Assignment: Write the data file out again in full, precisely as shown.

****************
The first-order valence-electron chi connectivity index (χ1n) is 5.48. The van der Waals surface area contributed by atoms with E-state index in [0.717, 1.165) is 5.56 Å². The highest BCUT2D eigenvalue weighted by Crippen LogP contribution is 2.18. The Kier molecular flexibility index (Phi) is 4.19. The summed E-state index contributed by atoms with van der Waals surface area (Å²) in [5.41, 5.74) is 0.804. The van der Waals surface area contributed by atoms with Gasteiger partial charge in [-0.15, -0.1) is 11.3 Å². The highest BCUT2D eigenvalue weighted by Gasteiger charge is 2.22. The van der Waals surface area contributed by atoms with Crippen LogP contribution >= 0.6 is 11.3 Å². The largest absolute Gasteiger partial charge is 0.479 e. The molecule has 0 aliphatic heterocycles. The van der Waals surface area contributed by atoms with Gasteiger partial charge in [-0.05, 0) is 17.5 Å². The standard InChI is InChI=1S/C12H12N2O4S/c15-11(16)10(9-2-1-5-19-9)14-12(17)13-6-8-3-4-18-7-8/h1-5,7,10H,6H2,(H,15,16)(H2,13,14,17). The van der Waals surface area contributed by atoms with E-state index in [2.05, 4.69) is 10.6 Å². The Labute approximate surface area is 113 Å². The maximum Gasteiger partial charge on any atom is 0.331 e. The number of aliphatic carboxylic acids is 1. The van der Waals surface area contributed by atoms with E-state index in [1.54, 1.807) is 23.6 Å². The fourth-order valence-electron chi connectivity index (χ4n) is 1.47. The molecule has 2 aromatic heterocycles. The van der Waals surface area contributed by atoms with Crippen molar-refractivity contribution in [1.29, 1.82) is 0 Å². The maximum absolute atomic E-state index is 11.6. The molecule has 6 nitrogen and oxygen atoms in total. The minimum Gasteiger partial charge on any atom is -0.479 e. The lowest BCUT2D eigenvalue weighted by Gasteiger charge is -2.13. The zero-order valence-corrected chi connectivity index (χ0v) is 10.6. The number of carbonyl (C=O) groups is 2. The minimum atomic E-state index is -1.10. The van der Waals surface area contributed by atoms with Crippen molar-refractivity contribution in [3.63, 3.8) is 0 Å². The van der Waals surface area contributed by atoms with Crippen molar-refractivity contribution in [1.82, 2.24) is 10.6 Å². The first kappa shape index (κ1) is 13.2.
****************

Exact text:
The first-order valence-electron chi connectivity index (χ1n) is 5.48. The van der Waals surface area contributed by atoms with E-state index in [0.717, 1.165) is 5.56 Å². The highest BCUT2D eigenvalue weighted by Crippen LogP contribution is 2.18. The Kier molecular flexibility index (Phi) is 4.19. The summed E-state index contributed by atoms with van der Waals surface area (Å²) in [5.41, 5.74) is 0.804. The van der Waals surface area contributed by atoms with Gasteiger partial charge in [-0.15, -0.1) is 11.3 Å². The highest BCUT2D eigenvalue weighted by Gasteiger charge is 2.22. The van der Waals surface area contributed by atoms with Crippen LogP contribution >= 0.6 is 11.3 Å². The largest absolute Gasteiger partial charge is 0.479 e. The molecule has 0 aliphatic heterocycles. The van der Waals surface area contributed by atoms with Gasteiger partial charge in [-0.05, 0) is 17.5 Å². The standard InChI is InChI=1S/C12H12N2O4S/c15-11(16)10(9-2-1-5-19-9)14-12(17)13-6-8-3-4-18-7-8/h1-5,7,10H,6H2,(H,15,16)(H2,13,14,17). The van der Waals surface area contributed by atoms with E-state index in [2.05, 4.69) is 10.6 Å². The Labute approximate surface area is 113 Å². The maximum Gasteiger partial charge on any atom is 0.331 e. The number of aliphatic carboxylic acids is 1. The van der Waals surface area contributed by atoms with E-state index in [1.54, 1.807) is 23.6 Å². The fourth-order valence-electron chi connectivity index (χ4n) is 1.47. The molecule has 2 aromatic heterocycles. The van der Waals surface area contributed by atoms with Crippen molar-refractivity contribution in [1.29, 1.82) is 0 Å². The maximum absolute atomic E-state index is 11.6. The molecule has 6 nitrogen and oxygen atoms in total. The minimum Gasteiger partial charge on any atom is -0.479 e. The lowest BCUT2D eigenvalue weighted by Gasteiger charge is -2.13. The zero-order valence-corrected chi connectivity index (χ0v) is 10.6. The number of carbonyl (C=O) groups is 2. The minimum atomic E-state index is -1.10. The van der Waals surface area contributed by atoms with Crippen molar-refractivity contribution in [3.63, 3.8) is 0 Å². The van der Waals surface area contributed by atoms with Crippen molar-refractivity contribution in [1.82, 2.24) is 10.6 Å². The first kappa shape index (κ1) is 13.2.